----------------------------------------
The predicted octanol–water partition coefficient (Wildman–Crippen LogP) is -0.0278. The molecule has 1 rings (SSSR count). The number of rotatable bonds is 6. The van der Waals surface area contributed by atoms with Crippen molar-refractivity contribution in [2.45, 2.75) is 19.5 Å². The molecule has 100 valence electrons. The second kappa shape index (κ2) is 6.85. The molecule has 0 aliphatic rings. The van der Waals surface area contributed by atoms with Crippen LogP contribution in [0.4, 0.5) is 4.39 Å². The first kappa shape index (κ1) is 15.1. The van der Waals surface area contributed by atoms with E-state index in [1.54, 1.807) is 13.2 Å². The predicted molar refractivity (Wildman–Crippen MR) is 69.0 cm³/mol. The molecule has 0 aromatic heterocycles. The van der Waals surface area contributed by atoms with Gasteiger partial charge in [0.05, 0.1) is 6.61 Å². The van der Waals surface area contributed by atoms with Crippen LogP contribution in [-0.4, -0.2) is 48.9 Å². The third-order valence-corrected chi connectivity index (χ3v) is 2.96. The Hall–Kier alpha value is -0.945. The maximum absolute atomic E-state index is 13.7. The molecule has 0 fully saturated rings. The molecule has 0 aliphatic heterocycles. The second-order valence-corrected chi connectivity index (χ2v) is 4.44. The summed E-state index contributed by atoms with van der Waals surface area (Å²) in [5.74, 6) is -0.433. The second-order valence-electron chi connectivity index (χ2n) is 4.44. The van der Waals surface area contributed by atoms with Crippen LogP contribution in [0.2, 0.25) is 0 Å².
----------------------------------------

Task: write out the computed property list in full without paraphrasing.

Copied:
The predicted octanol–water partition coefficient (Wildman–Crippen LogP) is -0.0278. The molecule has 1 rings (SSSR count). The number of rotatable bonds is 6. The van der Waals surface area contributed by atoms with Crippen molar-refractivity contribution in [2.45, 2.75) is 19.5 Å². The molecule has 100 valence electrons. The second kappa shape index (κ2) is 6.85. The molecule has 0 aliphatic rings. The van der Waals surface area contributed by atoms with Crippen LogP contribution in [0.4, 0.5) is 4.39 Å². The first kappa shape index (κ1) is 15.1. The van der Waals surface area contributed by atoms with E-state index in [1.54, 1.807) is 13.2 Å². The predicted molar refractivity (Wildman–Crippen MR) is 69.0 cm³/mol. The molecule has 0 aromatic heterocycles. The van der Waals surface area contributed by atoms with Gasteiger partial charge in [0.05, 0.1) is 6.61 Å². The van der Waals surface area contributed by atoms with Crippen LogP contribution in [-0.4, -0.2) is 48.9 Å². The third-order valence-corrected chi connectivity index (χ3v) is 2.96. The Hall–Kier alpha value is -0.945. The maximum absolute atomic E-state index is 13.7. The molecule has 0 fully saturated rings. The molecule has 0 aliphatic heterocycles. The second-order valence-corrected chi connectivity index (χ2v) is 4.44. The summed E-state index contributed by atoms with van der Waals surface area (Å²) in [5.74, 6) is -0.433. The second-order valence-electron chi connectivity index (χ2n) is 4.44. The van der Waals surface area contributed by atoms with Crippen LogP contribution in [0.2, 0.25) is 0 Å².